Oh, my God,
I feel it in the air
Telephone wires above are sizzling like a snare
Honey, I'm on fire
I feel it everywhere
Nothing scares me any more
"Lionel. Can I have a word?"
A few heads turned. Kevin Price didn't make a habit of mingling among the plebeians. He didn't make a habit of leaving his office, with the occasional exception of a ribbon-cutting here or a photo-op there. Even more heads turned as McKinley nodded slowly and threw his remaining belongings into his bag. He tilted a little as he stood, simultaneously trying to sling his enormous duffel over his shoulder. He'd gotten skinny, Kevin noticed.
McKinley's new gauntness was only the first of many things Kevin observed on their silent walk to the parking lot. Between broad grins at parkgoers and nods at vendors, he stole glances at McKinley's face. He saw dark circles under McKinley's bright blue eyes, little flaps of skin on his dry lips. He slowed his brisk gait more than a few times to let McKinley catch up.
"You look a little tired," he said. Small talk. McKinley only nodded.
"Long... long year."
They didn't speak again as they wound through the park. When Kevin finally stopped, they were alone in the parking lot reserved for senior staff. Most had gone home. It was late in the day. Kevin raised his eyes to the sky, drew in a deep breath, and spoke.
"I need you to leave the park."
"Whoa." McKinley's duffel bag fell from his side, hitting the concrete with a loud smack.
"I'll... I'll put together a nice severance package for you. You can head back to California."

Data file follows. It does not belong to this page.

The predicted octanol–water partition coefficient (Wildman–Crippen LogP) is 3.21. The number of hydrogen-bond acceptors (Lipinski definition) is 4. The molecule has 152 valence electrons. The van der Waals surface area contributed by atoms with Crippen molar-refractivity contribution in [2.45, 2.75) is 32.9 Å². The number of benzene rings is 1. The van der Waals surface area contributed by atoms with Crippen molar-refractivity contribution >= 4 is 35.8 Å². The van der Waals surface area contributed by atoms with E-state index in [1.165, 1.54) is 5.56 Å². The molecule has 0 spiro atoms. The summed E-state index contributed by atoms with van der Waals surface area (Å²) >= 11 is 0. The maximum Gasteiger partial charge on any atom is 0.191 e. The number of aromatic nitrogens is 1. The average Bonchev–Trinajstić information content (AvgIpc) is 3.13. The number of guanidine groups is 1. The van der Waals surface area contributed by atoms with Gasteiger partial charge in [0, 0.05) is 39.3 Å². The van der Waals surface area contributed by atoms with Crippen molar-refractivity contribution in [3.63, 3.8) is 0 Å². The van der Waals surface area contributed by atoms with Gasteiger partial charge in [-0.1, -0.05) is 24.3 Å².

"No," McKinley repeated, desperation growing in his voice. "No, you can't do this to me."
"I have a family." Kevin lowered his voice. "A wife."
"And that's my problem?"
Tears were welling up in McKinley's eyes. Kevin swallowed hard. He hadn't forgotten that McKinley was a crier, hopelessly sensitive to even the most minute tragedies.
"We talk about the power of temptation a lot, you know, and you... having you here... it's just..."
McKinley's jaw dropped. Kevin could see that he was quaking, his face growing bright red. He was walking towards him, raising a hand as if he were about to slap him. In seconds, Kevin was pressed up against his Escalade, reaching slowly for the door. McKinley brought his hand down, pointed a finger, and pressed it forcefully into Kevin's chest.
"I didn't come here," McKinley gasped, "to fuck you."
"Then why did you come, huh?" Kevin's own voice was rising. "You were just dying to be a children's entertainer forty miles out of Salt Lake City?"
McKinley lowered his hand, steeled his jaw, and drew in a deep breath. "They buried my boyfriend last month," he said. "I wasn't invited to the funeral."
"Leo," Kevin breathed. McKinley's eyes fluttered shut as Kevin reached for his hand, and tentatively took it. "I'm sorry."
After a few moments, McKinley began again, his eyes still closed. "We met at church, actually. In... in, like, a support group, for... for people like us. Nobody knew."
"You... you, uh, weren't scared of what people would say?"
He shrugged. "I gave up. I was done, Kevin, I was done praying for God to crush me. I was... I was in love, finally. For the first time after..."